Bhati Gate - The gem of walled city of Lahore - Image by odaiwai
From the western wall of the old city of Lahore, you can enter into ‘Androon Lahore (Inner Lahore)’ through the famous and historic ‘Bhati Gate’, which is truly the gem of walled city of Lahore. Bhati Gate is considered as one of the oldest entry points into the walled city. This gate was named after ‘Sandal Bar’ who was associated with the name of ‘Rai Sandal Khan’ who belonged to ‘Bhatti’ clan of ‘Rajput’ tribe. Bhati Gate was also a main factor through which the most of northern and southern causeways were regulated during the Ghaznavid period. In the Mughal era, Emperor Abu’l-Fath Jalal ud-din Muhammad Akbar made significant expansion in the city towards the east and divided it into nine districts or Guzars, Bhati Gate and its bazar marked the boundary between Guzar Mubarak Khan (east) and Guzar Talwarra (west).
Bhati Gate passed through many historic glories. Nowadays, it is considered a center of food and other markets but once, it was also a remarkable place of learning, literature and arts. You can still find such glorious traces after crossing through Bhati Gate of Lahore. If someone wants to taste the real cultural flavor of old Lahore, this is the best place, I bet. Narrow and swiveling but stunning and marvelous architecture of this part of walled city of Lahore will tell you the story of its grandeur past.
Bhati Gate itself was built in a Gothic style of double arches having verandas and barracks on its both sides. The original height of Bhati Gate is 187 ft. Like other gates, the major function was to safeguard the city and it was originally made with wood and iron. After giving access to the city in the morning, Bhati Gate was closed in the evening. Its original design and style truly reflected the greatness of ancient kingdoms.
Bhati Gate has also the affiliation with the greatest Sufi Saint of Lahore and probably of the region of Punjab; Hazrat Abul Hassan Ali Hajvery (more commonly known as Daata Ganj Baksh). He came from Ghazni to Lahore in the eleventh century A.D. and he made his station near to Bhati Gate. Now just outside, the tomb of this righteous devout is located, which is known as ‘Daata Darbar’. Bhati Gate was reconstructed during British Raj. Although, many sensitive and delicate features of this enormous architecture were demolished during its rebuilding. Before the partition of the Indian sub-continent in 1947, this area was also known for entertainment and theatrical activities. Many well-known wrestlers also belonged to this part of old Lahore. Nowadays, Bhati Gate is distinguished for its 24/7 food market and for its political significance. We’ll try to highlight some recognized and memorable buildings which are placed near Bhati Gate and in its surrounding area for your interest.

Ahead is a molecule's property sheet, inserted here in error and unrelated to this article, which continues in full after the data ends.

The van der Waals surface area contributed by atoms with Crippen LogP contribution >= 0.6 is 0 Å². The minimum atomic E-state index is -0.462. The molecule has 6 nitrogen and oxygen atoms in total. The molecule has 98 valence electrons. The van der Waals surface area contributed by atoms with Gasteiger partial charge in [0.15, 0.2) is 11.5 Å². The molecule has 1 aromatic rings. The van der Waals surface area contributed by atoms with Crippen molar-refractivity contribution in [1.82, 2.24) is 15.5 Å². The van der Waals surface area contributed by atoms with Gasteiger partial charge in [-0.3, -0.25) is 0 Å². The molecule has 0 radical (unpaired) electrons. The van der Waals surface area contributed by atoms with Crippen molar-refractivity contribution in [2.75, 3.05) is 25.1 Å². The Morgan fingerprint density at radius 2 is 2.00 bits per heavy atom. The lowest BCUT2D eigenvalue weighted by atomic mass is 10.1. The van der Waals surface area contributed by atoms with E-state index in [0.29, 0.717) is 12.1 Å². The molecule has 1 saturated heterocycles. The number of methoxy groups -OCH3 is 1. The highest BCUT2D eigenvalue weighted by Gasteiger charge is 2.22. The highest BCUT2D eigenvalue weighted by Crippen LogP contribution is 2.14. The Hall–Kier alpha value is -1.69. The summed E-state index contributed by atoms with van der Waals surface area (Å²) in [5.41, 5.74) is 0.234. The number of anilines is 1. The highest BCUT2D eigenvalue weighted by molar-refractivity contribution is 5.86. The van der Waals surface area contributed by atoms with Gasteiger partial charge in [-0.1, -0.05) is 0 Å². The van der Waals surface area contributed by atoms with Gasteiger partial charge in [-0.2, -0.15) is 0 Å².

Data Darbar Complex, which is actually the shrine of Hazrat Ali Hajvery (Data Gunj Bux) is the most talked about and phenomenal feature of Bhati Gate. This place attracts millions of pilgrims and devotees every year, who come here in search of benediction and blessings. On special occasions, the shrine is decorated with lights, dinner is prepared for hundreds of people and visitors dance while musicians play Sufi music and Qawwalis for hours.
Faqir Khana or Fakir Khana – Also known as Koocha Fakir Khana is a private museum owned and curated by a Sikh family who are residing here for the last two centuries. Fakir Khana is an accumulation of the largest collection of private artifacts and antiquities in South Asia including treasures of art, paintings, sculptures, manuscripts, Chinese porcelain, Persian carpets and countless other masterpieces.
Oonchi Masjid is another notable feature of Bhati Gate which is located on Lakarhara Street. It was built on a towering platform and due to which it is known as ‘Oonchi or Unchi’. It was built in the reign of Akbar the Great and associated with a water-carrier of Akbar’s time.
There is another famous sitting spot of intellectuals, poets, thinkers and writers inside Bhati Gate which is known as Bazar-e-Hakeeman or (Hakeeman wala bazaar). In old times, this place was reserved for Hakeems who used to sit here to make cerebral and literary discussions. Today, it is center of many trades and businesses.
Gone are the days of the real esteem and stature of the architecture of Bhati Gate which is gem of walled city of Lahore and its other neighboring historic structures. They are losing their dignities gradually because of the corrosion caused by the negligence of the authorities. Many among us are completely unaware of such splendid and prodigious treasures. Mere voices to save them from degradation have even become fruitless. We are drowning our unique cultural assets of Lahore in the eternal crepuscular due to our heedlessness. I am afraid, soon, there will nothing remain with us, to pass on to our generations, which could be perceived for the outer world as ‘Lahori heritage’.